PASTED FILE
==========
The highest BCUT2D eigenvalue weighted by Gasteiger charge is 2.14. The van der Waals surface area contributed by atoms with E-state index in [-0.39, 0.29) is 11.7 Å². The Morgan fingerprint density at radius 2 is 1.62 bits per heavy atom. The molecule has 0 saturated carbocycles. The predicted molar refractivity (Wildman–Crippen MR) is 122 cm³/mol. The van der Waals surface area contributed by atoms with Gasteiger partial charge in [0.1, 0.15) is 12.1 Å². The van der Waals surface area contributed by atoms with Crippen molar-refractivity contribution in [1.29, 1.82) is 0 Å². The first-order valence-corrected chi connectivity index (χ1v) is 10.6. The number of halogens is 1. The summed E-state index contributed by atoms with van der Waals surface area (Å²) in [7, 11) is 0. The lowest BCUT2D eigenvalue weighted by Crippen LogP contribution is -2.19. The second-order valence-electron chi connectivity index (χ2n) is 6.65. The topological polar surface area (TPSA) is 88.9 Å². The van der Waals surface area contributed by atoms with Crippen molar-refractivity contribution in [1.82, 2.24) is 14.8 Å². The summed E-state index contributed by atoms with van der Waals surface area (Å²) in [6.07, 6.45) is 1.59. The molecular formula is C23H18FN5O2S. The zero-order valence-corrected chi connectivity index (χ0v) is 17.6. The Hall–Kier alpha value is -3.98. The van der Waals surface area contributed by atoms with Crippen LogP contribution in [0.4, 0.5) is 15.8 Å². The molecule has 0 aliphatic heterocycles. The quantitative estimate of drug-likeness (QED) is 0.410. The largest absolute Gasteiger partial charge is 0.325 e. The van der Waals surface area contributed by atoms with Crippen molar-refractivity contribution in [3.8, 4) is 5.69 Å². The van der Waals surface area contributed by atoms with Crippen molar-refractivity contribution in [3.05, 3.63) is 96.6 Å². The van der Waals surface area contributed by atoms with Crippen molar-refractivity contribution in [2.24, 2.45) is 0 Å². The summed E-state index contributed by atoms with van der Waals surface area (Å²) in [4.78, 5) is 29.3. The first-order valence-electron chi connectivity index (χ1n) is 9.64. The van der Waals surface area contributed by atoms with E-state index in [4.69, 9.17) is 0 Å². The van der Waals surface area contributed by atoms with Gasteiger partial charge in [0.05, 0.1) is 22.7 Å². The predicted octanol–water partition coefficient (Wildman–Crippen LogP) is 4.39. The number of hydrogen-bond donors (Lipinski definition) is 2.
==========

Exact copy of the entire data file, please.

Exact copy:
The highest BCUT2D eigenvalue weighted by Gasteiger charge is 2.14. The van der Waals surface area contributed by atoms with E-state index in [-0.39, 0.29) is 11.7 Å². The Morgan fingerprint density at radius 2 is 1.62 bits per heavy atom. The molecule has 0 saturated carbocycles. The predicted molar refractivity (Wildman–Crippen MR) is 122 cm³/mol. The van der Waals surface area contributed by atoms with Gasteiger partial charge in [0.1, 0.15) is 12.1 Å². The van der Waals surface area contributed by atoms with Crippen molar-refractivity contribution in [1.29, 1.82) is 0 Å². The first-order valence-corrected chi connectivity index (χ1v) is 10.6. The number of halogens is 1. The summed E-state index contributed by atoms with van der Waals surface area (Å²) in [7, 11) is 0. The lowest BCUT2D eigenvalue weighted by Crippen LogP contribution is -2.19. The second-order valence-electron chi connectivity index (χ2n) is 6.65. The topological polar surface area (TPSA) is 88.9 Å². The van der Waals surface area contributed by atoms with Crippen molar-refractivity contribution in [1.82, 2.24) is 14.8 Å². The summed E-state index contributed by atoms with van der Waals surface area (Å²) in [6.07, 6.45) is 1.59. The molecular formula is C23H18FN5O2S. The zero-order valence-corrected chi connectivity index (χ0v) is 17.6. The Hall–Kier alpha value is -3.98. The van der Waals surface area contributed by atoms with Crippen LogP contribution in [0.4, 0.5) is 15.8 Å². The molecule has 0 aliphatic heterocycles. The quantitative estimate of drug-likeness (QED) is 0.410. The largest absolute Gasteiger partial charge is 0.325 e. The van der Waals surface area contributed by atoms with Crippen molar-refractivity contribution in [3.8, 4) is 5.69 Å². The van der Waals surface area contributed by atoms with Crippen molar-refractivity contribution in [3.05, 3.63) is 96.6 Å². The van der Waals surface area contributed by atoms with Crippen molar-refractivity contribution in [2.24, 2.45) is 0 Å². The summed E-state index contributed by atoms with van der Waals surface area (Å²) in [4.78, 5) is 29.3. The first-order valence-electron chi connectivity index (χ1n) is 9.64. The van der Waals surface area contributed by atoms with E-state index in [4.69, 9.17) is 0 Å². The van der Waals surface area contributed by atoms with Gasteiger partial charge in [0.05, 0.1) is 22.7 Å². The predicted octanol–water partition coefficient (Wildman–Crippen LogP) is 4.39. The number of hydrogen-bond donors (Lipinski definition) is 2.